Abomasum


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abomasum

[‚ab·ō′mā·səm]
(vertebrate zoology)
The final chamber of the complex stomach of ruminants; has a glandular wall and corresponds to a true stomach.

Abomasum

 

the fourth and last part of the multicompartmental stomach of ruminants, corresponding to the simple uncompartmental stomach of most mammals. The abomasum is connected to the omasum (third stomach) and the duodenum. The mucous membrane of the abomasum is covered by prismatic epithelium and contains fundic, pyloric, and cardiac glands. It forms 13 or 14 long folds, which enlarge its surface. In young animals the mucous membrane of the abomasum produces rennin. The muscular membrane of the abomasum consists of external longitudinal and internal circular layers. Food is digested in the abomasum by gastric juice.

References in periodicals archive ?
05) when starch was infused into rumen or abomasum at the concentration of 800 g/d (Table 5), which may be due to a lower starch infusion level and an experimental period which lasted from early to mid-lactating period.
reported that critical threshold of [beta]HBA for metabolic disorders such as displaced abomasums, clinical ketosis, metritis or retained fetal membranes are 0.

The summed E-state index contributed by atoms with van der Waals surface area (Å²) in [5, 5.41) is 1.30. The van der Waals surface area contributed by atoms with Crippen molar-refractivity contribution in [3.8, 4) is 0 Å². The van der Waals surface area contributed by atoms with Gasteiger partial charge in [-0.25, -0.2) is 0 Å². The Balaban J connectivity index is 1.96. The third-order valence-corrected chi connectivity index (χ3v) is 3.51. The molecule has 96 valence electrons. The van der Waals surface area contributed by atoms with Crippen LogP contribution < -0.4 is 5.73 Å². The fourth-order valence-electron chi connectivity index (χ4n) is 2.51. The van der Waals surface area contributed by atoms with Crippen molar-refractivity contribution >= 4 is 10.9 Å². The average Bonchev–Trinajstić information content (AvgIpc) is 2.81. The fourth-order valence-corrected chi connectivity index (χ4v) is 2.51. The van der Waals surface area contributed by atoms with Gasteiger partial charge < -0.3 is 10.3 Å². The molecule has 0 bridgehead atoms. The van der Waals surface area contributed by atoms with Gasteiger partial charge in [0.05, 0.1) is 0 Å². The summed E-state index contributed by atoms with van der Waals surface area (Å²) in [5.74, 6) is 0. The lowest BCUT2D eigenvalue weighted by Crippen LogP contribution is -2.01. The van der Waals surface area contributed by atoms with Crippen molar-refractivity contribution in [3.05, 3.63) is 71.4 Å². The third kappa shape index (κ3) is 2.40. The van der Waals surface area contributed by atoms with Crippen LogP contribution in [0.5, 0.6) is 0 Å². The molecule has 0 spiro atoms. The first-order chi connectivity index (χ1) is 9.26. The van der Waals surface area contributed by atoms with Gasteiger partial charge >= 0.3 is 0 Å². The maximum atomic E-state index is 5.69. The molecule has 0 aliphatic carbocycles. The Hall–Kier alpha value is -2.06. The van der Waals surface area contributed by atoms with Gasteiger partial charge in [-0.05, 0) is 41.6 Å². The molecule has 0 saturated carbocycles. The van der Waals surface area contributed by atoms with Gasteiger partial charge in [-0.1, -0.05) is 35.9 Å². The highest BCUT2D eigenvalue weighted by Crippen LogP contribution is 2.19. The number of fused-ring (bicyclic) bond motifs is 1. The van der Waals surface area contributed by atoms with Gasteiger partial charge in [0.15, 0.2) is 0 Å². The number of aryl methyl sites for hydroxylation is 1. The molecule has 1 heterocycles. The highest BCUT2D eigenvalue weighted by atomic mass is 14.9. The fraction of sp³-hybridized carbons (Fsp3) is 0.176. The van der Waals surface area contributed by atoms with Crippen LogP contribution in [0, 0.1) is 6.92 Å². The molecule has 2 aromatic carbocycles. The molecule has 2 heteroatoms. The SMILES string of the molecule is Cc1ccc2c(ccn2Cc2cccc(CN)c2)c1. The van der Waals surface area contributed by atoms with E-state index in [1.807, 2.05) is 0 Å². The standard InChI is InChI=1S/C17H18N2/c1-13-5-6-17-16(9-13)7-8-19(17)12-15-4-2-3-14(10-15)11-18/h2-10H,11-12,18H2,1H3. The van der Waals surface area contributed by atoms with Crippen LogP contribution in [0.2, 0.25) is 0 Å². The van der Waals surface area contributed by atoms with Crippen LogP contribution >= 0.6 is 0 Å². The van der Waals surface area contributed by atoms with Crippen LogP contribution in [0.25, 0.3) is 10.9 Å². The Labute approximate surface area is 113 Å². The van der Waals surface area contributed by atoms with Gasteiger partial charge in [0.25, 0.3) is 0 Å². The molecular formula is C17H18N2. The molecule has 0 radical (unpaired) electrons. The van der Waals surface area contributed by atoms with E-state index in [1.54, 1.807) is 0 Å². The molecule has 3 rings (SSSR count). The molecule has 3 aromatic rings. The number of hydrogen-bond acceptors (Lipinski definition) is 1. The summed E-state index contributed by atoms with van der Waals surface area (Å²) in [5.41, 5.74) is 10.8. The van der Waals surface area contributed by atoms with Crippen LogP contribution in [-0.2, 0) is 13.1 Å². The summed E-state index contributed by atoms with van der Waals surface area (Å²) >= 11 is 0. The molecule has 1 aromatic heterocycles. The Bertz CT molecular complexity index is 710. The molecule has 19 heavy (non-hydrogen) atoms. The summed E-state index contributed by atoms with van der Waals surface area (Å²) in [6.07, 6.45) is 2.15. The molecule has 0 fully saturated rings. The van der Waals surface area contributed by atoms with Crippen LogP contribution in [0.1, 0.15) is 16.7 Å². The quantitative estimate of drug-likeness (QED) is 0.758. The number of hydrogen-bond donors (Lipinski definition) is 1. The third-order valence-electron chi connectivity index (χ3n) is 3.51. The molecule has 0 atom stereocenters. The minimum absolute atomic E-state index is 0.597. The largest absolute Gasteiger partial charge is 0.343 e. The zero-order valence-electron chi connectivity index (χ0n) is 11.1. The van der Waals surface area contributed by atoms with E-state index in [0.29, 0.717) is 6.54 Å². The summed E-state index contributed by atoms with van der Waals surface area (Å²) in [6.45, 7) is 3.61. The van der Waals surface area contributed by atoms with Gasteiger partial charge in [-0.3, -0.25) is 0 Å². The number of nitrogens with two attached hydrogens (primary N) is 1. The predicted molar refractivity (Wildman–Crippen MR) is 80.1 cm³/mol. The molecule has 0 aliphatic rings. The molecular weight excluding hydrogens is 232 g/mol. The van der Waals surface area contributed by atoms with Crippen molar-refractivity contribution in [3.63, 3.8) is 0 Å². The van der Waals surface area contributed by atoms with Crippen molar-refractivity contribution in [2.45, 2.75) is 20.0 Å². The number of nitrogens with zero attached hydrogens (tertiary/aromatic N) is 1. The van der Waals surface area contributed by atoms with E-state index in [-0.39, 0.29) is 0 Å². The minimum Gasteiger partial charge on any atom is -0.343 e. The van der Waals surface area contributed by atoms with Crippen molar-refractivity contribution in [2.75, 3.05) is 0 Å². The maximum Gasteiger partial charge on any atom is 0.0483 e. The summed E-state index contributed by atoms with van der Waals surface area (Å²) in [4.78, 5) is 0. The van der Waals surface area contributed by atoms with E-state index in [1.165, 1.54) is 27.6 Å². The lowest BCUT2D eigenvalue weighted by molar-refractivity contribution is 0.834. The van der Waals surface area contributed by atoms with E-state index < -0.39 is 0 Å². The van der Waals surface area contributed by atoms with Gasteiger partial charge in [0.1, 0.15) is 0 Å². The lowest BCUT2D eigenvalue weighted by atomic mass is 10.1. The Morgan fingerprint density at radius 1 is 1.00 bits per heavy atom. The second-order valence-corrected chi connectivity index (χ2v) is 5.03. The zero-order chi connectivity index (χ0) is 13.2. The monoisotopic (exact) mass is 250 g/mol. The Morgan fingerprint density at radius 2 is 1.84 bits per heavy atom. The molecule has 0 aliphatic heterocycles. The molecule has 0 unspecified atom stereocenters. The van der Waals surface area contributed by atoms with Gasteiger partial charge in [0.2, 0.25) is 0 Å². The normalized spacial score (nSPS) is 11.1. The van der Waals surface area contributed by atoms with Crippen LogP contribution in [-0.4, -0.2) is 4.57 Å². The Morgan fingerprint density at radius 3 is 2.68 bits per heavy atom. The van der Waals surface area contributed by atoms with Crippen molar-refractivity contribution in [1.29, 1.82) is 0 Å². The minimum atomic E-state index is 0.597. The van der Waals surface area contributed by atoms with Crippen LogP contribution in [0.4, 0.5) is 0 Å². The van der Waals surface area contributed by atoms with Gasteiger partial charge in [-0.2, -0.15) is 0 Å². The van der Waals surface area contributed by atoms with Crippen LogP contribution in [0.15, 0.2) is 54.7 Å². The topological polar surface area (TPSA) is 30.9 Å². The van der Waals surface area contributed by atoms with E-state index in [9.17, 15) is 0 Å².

If farmers get the nutrition right to prevent displaced abomasums they will also increase their milk production as cows with this condition are just the tip of an iceberg,' he suggests.
Displaced abomasums are becoming par for the course in modern high-yielding Holsteins.
Larger particles of food that pass through the reticulo-omasal orifice are retained between the omasum's folds, with fluid components being transported comparatively rapidly to the abomasum.
Microbial organic matter (MOM) and microbial nitrogen (MN) leaving the abomasum were calculated using purines as a microbial marker (Zinn and Owens, 1986).
8), but soluble and released at the more extreme pH conditions found in the abomasum (pH 2.
In addition, numerous studies have recently demonstrated that feeding cattle diets rich in highly degradable carbohydrates results in disorders such as acidosis, fatty liver, laminitis, liver abscesses, displaced abomasum, and bloat (Nocek, 1997; Ametaj et al.
Once the contents had been removed, the weight of rumen, reticulum, omasum, abomasum, large and small intestines, liver, heart, spleen, lungs, and trachea was measured.
The digestive tract (esophagus, rumen, reticulum, omasum, abomasum, and small and large intestines) content was removed before the digestive tract was flushed with tap water, the excess water was then stripped manually, and weighed again.